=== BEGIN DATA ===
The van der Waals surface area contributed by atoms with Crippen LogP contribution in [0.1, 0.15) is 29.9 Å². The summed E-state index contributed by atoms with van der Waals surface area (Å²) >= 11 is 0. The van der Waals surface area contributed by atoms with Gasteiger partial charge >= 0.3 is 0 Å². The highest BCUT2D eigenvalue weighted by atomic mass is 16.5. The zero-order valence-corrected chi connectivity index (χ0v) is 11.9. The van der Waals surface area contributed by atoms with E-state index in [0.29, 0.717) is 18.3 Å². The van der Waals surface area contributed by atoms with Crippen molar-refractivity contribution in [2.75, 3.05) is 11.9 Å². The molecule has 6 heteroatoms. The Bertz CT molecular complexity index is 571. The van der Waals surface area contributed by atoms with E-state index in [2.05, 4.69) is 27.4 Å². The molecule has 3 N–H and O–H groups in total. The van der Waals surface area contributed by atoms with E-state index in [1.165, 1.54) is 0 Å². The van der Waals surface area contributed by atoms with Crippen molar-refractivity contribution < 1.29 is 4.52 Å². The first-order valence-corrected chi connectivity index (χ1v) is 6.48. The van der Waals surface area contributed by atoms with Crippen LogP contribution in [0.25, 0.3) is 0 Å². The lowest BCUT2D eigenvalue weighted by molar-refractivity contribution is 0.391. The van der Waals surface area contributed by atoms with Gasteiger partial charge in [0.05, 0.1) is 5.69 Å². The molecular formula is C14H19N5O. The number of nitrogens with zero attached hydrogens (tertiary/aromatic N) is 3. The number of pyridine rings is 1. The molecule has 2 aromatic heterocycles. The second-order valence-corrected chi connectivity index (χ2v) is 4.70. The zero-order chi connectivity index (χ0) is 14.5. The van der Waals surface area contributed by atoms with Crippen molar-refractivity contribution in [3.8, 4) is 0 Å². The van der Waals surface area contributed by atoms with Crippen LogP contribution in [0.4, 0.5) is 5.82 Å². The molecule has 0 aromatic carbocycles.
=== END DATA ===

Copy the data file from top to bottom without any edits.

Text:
The van der Waals surface area contributed by atoms with Crippen LogP contribution in [0.1, 0.15) is 29.9 Å². The summed E-state index contributed by atoms with van der Waals surface area (Å²) >= 11 is 0. The van der Waals surface area contributed by atoms with Gasteiger partial charge >= 0.3 is 0 Å². The highest BCUT2D eigenvalue weighted by atomic mass is 16.5. The zero-order valence-corrected chi connectivity index (χ0v) is 11.9. The van der Waals surface area contributed by atoms with E-state index in [0.29, 0.717) is 18.3 Å². The van der Waals surface area contributed by atoms with Crippen molar-refractivity contribution in [2.75, 3.05) is 11.9 Å². The molecule has 6 heteroatoms. The Bertz CT molecular complexity index is 571. The van der Waals surface area contributed by atoms with E-state index in [2.05, 4.69) is 27.4 Å². The molecule has 3 N–H and O–H groups in total. The van der Waals surface area contributed by atoms with E-state index in [1.165, 1.54) is 0 Å². The van der Waals surface area contributed by atoms with Crippen molar-refractivity contribution < 1.29 is 4.52 Å². The first-order valence-corrected chi connectivity index (χ1v) is 6.48. The van der Waals surface area contributed by atoms with Crippen LogP contribution in [0.25, 0.3) is 0 Å². The lowest BCUT2D eigenvalue weighted by molar-refractivity contribution is 0.391. The van der Waals surface area contributed by atoms with Gasteiger partial charge in [0.05, 0.1) is 5.69 Å². The molecular formula is C14H19N5O. The number of nitrogens with zero attached hydrogens (tertiary/aromatic N) is 3. The number of pyridine rings is 1. The molecule has 2 aromatic heterocycles. The second-order valence-corrected chi connectivity index (χ2v) is 4.70. The zero-order chi connectivity index (χ0) is 14.5. The van der Waals surface area contributed by atoms with Crippen molar-refractivity contribution in [3.8, 4) is 0 Å². The van der Waals surface area contributed by atoms with Crippen LogP contribution in [0.4, 0.5) is 5.82 Å². The molecule has 0 aromatic carbocycles.